There’s something to be said for Woodpidgeon’s latest release, Thumbtacks And Glue. The Calgary, Alberta collective, largely the project of singer-songwriter Mark Andrew Hamilton, has the ‘orchestral indie folk-pop’ genre on lock: Hamilton’s melodies are made up, in consequential order, of cues taken from Simon and Garfunkel, Sufjan Stevens, Grizzly Bear, and The Decembrists.
The album sports the right song titles: a European city name, a run-on sentence, “(Insert Animal Here) Song,” and a song called Hermit. Lyrically, Thumbtacks And Glue blooms with the flowery language and serious implications about love that the indie public has come to expect.
So in that sense, Woodpidgeon have succeeded in amassing all of the right influences onto a single sonic plate. But sometimes, even having every ingredient doesn’t quite make a meal—and this is largely what happens here. On Thumbtacks And Glue Hamilton attempts, true to the title (ha), to put together everything that should theoretically make a hit indie folk album, but fails to provide what is ultimately the most important component: originality.
Case in point is Robin’s Song. The tune opens promisingly, with a dim, pattering, almost classical finger-picked guitar by way of Simon and Garfunkel’s El Condor Pasa—and it continues this way melodically, producing one of the album’s most arresting and beautiful opening lines (“’Shoulda kissed you when I had the chanced” is a real sweet spot). Suddenly, Woodpidgeon give you a hint, just a glimpse of some gentle dissonance, like a good Sufjan Stevens melody would surely do, and then the drums give a rollicking KICK and the band comes in: hello, Colin Meloy!
But whereas many of the songs by the artists just mentioned are quite memorable, and often leave specific and intense impressions, Robin Song leaves more of a general lukewarm feeling, and it is hardly memorable at all. (Even directly after listening, it’s difficult to recall the precise chorus melody). The same is true for nearly every track on the record: while impressive, As Read In The Pine Bluff Commercial is too rhythmically complex and range-y to allow its narrative to take off, leaving us first grasping at words, and then bored; the colorful chords of album opener The Saddest Music In The World and its choral “oh” section are not quite jarring or exhilarating enough to make the folky waltz remarkable.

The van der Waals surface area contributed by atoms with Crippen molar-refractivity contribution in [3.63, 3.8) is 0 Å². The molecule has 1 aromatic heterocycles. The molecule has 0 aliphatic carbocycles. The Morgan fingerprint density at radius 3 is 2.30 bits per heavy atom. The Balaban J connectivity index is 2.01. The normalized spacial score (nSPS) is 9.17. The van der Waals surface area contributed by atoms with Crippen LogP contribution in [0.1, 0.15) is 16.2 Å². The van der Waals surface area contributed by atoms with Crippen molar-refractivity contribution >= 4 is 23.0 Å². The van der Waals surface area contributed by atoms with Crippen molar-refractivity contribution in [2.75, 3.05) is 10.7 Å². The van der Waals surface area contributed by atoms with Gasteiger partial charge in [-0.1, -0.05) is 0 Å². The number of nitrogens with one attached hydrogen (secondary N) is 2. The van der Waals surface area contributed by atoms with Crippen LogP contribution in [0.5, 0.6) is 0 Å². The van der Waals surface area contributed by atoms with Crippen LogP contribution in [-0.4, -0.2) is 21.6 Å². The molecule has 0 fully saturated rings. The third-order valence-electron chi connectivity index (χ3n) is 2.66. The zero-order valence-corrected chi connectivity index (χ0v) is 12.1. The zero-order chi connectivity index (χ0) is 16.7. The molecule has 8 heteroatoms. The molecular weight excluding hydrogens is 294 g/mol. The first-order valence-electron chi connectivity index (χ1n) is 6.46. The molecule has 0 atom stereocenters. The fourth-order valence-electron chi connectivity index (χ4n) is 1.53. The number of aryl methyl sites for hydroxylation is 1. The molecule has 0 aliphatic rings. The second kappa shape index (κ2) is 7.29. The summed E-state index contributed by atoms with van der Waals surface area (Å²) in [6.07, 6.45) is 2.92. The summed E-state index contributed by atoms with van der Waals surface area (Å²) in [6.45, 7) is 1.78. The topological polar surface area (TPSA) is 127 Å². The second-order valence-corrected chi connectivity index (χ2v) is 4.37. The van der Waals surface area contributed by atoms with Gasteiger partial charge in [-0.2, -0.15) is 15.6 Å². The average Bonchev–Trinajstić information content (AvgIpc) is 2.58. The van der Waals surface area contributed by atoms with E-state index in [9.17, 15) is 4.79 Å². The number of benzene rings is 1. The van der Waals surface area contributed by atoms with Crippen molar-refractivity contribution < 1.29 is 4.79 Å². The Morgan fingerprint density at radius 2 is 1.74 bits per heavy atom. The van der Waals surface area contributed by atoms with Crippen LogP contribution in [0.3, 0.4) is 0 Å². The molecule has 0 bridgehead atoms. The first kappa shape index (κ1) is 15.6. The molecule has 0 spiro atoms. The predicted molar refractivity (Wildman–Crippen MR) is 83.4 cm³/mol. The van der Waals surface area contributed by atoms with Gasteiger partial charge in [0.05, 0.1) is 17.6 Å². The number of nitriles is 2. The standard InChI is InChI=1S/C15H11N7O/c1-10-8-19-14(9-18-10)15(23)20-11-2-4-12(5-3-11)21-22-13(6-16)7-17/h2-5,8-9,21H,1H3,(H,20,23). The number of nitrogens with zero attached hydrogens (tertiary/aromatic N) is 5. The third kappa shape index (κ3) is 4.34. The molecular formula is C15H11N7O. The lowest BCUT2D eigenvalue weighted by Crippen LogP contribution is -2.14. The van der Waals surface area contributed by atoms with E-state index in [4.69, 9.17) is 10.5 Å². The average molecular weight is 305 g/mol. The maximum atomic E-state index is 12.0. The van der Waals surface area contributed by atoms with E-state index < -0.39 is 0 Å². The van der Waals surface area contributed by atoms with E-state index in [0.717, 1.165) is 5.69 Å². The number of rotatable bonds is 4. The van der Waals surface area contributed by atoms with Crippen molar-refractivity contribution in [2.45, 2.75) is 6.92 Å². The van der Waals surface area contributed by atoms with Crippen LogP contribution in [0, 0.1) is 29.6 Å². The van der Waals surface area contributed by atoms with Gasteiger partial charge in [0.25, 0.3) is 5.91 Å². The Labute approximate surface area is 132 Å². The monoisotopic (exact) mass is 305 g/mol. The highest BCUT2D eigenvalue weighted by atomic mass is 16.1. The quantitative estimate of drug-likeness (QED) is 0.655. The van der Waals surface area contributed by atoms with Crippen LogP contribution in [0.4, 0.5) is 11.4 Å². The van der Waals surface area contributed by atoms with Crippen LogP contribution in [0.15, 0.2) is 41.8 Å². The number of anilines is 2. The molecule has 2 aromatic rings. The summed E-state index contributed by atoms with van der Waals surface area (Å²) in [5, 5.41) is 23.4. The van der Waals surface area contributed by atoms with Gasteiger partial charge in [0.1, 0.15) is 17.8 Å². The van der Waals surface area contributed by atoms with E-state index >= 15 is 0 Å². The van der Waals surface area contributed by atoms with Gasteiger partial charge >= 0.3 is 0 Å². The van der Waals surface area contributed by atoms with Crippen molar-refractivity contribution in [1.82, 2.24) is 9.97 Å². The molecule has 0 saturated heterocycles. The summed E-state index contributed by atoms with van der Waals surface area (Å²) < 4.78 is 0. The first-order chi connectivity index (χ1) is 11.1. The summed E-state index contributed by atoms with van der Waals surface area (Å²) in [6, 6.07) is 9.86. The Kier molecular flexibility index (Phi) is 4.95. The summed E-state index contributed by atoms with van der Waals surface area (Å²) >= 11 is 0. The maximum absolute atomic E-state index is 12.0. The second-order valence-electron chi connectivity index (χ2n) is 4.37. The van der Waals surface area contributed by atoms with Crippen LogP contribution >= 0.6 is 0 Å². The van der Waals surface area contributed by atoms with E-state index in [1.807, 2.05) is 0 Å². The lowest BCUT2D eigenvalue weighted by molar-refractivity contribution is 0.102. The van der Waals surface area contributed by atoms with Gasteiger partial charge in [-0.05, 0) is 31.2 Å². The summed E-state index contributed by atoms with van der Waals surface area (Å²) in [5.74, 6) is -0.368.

That’s not to say that this is in any way bad music. Thumbtacks And Glue displays numerous moments of good, engaging melody and crisp, simple lyricism. Robin Song continues with lyrics that are careful, direct, and striking. Similarly, on Hermit, Hamilton’s voice is fragile and rich, and his verse plays with dynamics in an exciting way. But it is, as always, the way that Woodpidgeon assemble their parts that sinks its potential: breathy “ahs,” relentlessly rising snare hits, and token folk string swells dull the sharpness of Hermit’s bare voice and guitar and make the song irreparably conventional. And again, despite Hamilton’s unique performance, it is still a rather difficult melody to distinguish from those of its neighbouring tracks.
It would be extreme to call Woodpidgeon ‘run of the mill,’ because in clear ways the band exceeds that. But with a ‘mill’ so full of bands with sounds much like Woodpidgeon’s, all trying to make it big in the indie music scene, Thumbtacks And Glue does not succeed in the way that it will, in the end, need to – by being memorable. All things considered, Hamilton needs to focus less on blending parts together, and more on growing his own food from scratch.